The USGS Water Science School
Water Science water-use pages
Categories of Use:
National Water Use Program
Information and Data
Surface Water Use in the United States, 2005
The Nation's surface-water resources—the water in the nation's rivers, streams, creeks, lakes, and reservoirs—are vitally important to our everyday life. The main uses of surface water include drinking-water and other public uses, irrigation uses, and for use by the thermoelectric-power industry to cool electricity-generating equipment. The majority of water used for thermoelectric power, public supply, irrigation, mining, and industrial purposes came from surface-water sources. Of all the water used in the United States in 2005 (about 410,000 million gallons per day (Mgal/d), fresh and saline), about 80 percent (328,000 Mgal/d) came from surface-water sources. (All 2010 water use information is from the report Estimated use of water in the United States in 2010.) Water from groundwater sources accounted for the remaining 20 percent. Over 85 percent of all water used in 2005 was freshwater, although saline water was heavily used in the thermoelectric-power industry, and, to a lesser extent, for industrial and mining purposes.
About 77 percent of the freshwater used in the United States in 2005 came from surface-water sources. The other 23 percent came from groundwater. Surface water is an important natural resource used for many purposes, especially irrigation and public supply (supplying people with drinking water and for everyday uses).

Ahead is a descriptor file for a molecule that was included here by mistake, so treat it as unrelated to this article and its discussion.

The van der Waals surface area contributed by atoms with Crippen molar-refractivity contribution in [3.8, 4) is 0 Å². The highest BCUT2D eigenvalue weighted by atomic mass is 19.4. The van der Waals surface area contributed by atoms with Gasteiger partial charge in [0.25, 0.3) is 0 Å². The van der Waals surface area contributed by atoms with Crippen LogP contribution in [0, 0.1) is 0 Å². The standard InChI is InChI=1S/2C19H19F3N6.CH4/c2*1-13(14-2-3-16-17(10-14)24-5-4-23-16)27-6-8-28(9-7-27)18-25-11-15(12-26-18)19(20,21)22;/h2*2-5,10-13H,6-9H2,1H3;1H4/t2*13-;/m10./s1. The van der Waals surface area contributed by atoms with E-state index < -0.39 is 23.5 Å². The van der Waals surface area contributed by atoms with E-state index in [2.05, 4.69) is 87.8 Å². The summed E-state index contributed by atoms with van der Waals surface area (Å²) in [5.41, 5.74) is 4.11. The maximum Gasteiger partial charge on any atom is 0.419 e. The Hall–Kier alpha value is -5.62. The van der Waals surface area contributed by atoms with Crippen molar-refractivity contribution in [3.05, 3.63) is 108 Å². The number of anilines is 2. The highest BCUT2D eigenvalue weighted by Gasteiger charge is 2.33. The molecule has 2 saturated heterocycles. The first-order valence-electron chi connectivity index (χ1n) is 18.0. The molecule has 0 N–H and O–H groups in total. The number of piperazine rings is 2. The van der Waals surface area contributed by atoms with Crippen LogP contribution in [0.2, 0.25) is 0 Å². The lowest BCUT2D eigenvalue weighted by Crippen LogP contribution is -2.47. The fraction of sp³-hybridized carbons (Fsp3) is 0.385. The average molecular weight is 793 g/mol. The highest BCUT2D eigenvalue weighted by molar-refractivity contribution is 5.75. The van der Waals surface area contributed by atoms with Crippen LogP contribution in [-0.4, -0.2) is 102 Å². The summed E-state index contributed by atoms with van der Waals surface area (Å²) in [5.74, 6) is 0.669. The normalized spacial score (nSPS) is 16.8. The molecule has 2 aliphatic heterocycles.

Surface-water use, by category of use, 2005
For 2005, most of the fresh surface-water withdrawals, 53 percent, was used in the thermoelectric-power industry to cool electricity-generating equipment (generally a "pass-through" process). Water used in this manner is most often returned to its source. That is why the more significant use of surface water is irrigation, which used about 28 percent of all fresh surface water, but, ignoring thermoelectric-power withdrawals, irrigation accounted for about 58 percent of the Nation's surface water withdrawals. Public supply and industrial were the next largest users of surface water.
The pie charts below show the percentage of total (fresh and saline) water that was used in 2005 for various water-use categories, broken out by surface water and groundwater. For most categories, surface water is used more than groundwater, although this pattern varies geographically across the United States. Domestic (self-supplied) water use is almost exclusively groundwater, whereas the water used to produce electricity comes totally from surface water.
Data table (PDF): Surface-water withdrawals by category, 2005
Surface-water withdrawals, by State, 2005
The map below shows surface-water withdrawals, by State, for 2005. The pie charts below the map show which states used the most surface water, as a percentage of the total surface water use for the Nation.
Trends in surface-water withdrawals
Data for freshwater withdrawals for 1980-2000 have been revised from original published values.
Surface-water withdrawals, 2000
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